Although Little A has her grumpy and terrible 2 moments, overall I find her a joy and we have fun together. But I still struggle to get on with Big A most of the time. I really worry we are always going to clash and that our inability to get along is going to leave her emotionally scarred.

When we went to the Ex a few weeks ago, I had envisioned us sharing secrets and jokes and giggling like best friends. Perhaps unrealistic, but I was still disappointed that this didn't happen. We got along, but she seemed to be in her own world most of the time, so I retreated into mine. I felt better when I questioned Adam and he said she behaves similarly when they are alone together.

But the real source of conflict is her sour demeanor when she is with Adam and I. What do I mean? She cries over EVERYTHING: spilling a glass of water, tearing her painting, stubbing her toe...on a pillow, having difficulty doing up a clasp on her sweater, etc, etc. She complains about everything: toothpaste is too "spicy", what I made for dinner, she's too hot, she's too cold, our weekend plans are boring, Little A got a bigger cookie, having to walk the WHOLE 3 blocks home from school, etc., etc. She needs us for EVERYTHING. She can't even watch tv herself. She needs our physical presence and our undivided attention 24/7.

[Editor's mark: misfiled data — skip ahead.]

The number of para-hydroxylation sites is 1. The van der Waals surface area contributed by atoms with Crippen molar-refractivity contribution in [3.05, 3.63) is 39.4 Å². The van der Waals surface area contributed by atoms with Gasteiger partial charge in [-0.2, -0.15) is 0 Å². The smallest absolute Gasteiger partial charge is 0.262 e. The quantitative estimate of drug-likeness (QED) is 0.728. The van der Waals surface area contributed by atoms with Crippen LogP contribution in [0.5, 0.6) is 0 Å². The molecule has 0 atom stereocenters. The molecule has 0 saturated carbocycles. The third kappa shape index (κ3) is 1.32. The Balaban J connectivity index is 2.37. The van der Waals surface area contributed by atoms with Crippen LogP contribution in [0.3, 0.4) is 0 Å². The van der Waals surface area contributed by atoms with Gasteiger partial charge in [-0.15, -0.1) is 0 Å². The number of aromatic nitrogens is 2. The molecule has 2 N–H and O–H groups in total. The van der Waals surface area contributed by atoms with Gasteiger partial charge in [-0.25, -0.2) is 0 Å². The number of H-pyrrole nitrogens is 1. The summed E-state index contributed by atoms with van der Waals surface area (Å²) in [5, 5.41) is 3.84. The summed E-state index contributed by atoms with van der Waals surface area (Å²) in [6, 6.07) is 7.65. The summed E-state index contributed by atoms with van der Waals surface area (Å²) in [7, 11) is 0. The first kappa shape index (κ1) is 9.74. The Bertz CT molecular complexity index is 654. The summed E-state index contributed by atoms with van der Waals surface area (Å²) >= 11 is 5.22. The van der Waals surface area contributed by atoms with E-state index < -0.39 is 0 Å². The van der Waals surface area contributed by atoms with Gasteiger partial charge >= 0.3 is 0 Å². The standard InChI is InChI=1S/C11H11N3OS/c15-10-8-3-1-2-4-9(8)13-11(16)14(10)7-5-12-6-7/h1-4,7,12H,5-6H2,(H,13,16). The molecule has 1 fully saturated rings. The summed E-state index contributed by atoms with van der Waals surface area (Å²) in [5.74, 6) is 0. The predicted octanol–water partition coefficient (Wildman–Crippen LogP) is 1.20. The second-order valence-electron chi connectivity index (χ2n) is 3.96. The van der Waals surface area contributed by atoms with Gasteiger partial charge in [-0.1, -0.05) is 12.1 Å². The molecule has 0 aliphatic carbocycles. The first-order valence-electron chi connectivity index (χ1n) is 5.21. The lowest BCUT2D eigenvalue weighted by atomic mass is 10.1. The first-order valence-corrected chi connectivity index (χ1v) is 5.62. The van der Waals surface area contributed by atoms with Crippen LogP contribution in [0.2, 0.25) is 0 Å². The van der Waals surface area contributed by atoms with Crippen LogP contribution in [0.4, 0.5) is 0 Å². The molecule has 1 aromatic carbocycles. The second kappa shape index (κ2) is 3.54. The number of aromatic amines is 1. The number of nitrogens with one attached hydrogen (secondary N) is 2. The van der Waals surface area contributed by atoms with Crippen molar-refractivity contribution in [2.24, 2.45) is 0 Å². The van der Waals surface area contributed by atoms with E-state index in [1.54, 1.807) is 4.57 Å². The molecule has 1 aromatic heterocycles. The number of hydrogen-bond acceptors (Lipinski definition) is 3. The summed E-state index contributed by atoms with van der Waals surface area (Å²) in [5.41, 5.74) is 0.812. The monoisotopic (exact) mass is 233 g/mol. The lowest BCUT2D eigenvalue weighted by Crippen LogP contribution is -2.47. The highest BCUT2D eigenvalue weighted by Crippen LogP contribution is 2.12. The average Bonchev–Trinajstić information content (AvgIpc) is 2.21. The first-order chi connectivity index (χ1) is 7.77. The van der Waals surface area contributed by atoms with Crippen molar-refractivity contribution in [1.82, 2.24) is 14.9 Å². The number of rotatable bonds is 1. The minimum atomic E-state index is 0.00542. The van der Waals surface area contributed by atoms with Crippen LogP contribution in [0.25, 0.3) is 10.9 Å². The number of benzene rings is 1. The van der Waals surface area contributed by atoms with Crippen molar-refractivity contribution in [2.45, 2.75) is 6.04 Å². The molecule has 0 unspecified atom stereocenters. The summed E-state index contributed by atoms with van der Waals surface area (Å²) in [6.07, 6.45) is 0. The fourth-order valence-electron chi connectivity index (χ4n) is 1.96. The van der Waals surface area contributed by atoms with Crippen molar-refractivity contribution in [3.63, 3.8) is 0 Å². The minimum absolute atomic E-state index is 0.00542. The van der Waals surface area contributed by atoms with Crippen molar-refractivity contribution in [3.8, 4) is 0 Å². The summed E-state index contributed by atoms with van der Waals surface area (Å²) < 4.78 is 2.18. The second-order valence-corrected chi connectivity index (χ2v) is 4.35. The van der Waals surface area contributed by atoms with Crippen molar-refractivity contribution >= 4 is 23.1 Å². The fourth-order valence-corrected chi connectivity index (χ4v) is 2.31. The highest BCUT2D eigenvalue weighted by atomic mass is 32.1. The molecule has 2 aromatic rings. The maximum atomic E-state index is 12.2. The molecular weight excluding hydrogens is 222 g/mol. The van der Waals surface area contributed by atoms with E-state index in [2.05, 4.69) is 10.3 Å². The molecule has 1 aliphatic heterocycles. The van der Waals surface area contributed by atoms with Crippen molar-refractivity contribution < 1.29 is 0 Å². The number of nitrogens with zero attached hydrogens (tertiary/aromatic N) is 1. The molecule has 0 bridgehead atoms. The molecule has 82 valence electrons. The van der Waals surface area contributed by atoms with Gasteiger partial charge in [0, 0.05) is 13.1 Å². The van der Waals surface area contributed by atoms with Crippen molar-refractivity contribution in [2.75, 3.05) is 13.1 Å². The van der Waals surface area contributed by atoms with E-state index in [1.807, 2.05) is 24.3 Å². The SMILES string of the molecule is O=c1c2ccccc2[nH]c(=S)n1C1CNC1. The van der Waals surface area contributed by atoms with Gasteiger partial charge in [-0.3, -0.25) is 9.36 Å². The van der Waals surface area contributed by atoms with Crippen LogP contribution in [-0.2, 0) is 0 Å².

And she is NOT like this for her teachers. She is not like this for her grandparents. She is not like this for ANYONE except Adam and I.

When I recently appealed to her teacher for help, she was perplexed. Big A is the OPPOSITE at school: outgoing, confident and mature. She eventually suggested Big A needs more individual attention from us.

Yes attention. This has been a constant theme in our struggles with Big A for a long time. Almost everyone thinks it's because of Big A's existance. But the thing is, a lot of this was present in her behaviour with us before Little A ever came on the scene.

So is it my parenting? Is it her innate personality type? Probably a bit of both.